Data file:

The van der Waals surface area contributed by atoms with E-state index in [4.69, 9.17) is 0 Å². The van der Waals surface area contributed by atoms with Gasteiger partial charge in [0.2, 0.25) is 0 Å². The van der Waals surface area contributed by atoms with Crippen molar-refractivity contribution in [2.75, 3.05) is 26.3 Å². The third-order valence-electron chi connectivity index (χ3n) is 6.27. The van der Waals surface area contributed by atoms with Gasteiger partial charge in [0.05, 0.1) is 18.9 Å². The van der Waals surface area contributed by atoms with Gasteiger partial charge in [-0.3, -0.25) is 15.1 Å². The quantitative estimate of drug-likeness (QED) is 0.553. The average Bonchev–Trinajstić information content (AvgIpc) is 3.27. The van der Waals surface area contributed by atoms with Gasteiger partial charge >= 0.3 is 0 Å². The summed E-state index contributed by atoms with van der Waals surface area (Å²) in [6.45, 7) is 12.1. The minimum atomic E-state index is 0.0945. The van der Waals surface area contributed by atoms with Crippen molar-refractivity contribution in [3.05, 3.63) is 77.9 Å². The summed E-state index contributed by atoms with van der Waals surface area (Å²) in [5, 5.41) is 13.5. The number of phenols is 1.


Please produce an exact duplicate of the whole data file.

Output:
The van der Waals surface area contributed by atoms with E-state index in [4.69, 9.17) is 0 Å². The van der Waals surface area contributed by atoms with Gasteiger partial charge in [0.2, 0.25) is 0 Å². The van der Waals surface area contributed by atoms with Crippen molar-refractivity contribution in [2.75, 3.05) is 26.3 Å². The third-order valence-electron chi connectivity index (χ3n) is 6.27. The van der Waals surface area contributed by atoms with Gasteiger partial charge in [0.05, 0.1) is 18.9 Å². The van der Waals surface area contributed by atoms with Gasteiger partial charge in [-0.3, -0.25) is 15.1 Å². The quantitative estimate of drug-likeness (QED) is 0.553. The average Bonchev–Trinajstić information content (AvgIpc) is 3.27. The van der Waals surface area contributed by atoms with Gasteiger partial charge >= 0.3 is 0 Å². The summed E-state index contributed by atoms with van der Waals surface area (Å²) in [6.45, 7) is 12.1. The minimum atomic E-state index is 0.0945. The van der Waals surface area contributed by atoms with Crippen molar-refractivity contribution in [3.05, 3.63) is 77.9 Å². The summed E-state index contributed by atoms with van der Waals surface area (Å²) in [5, 5.41) is 13.5. The number of phenols is 1.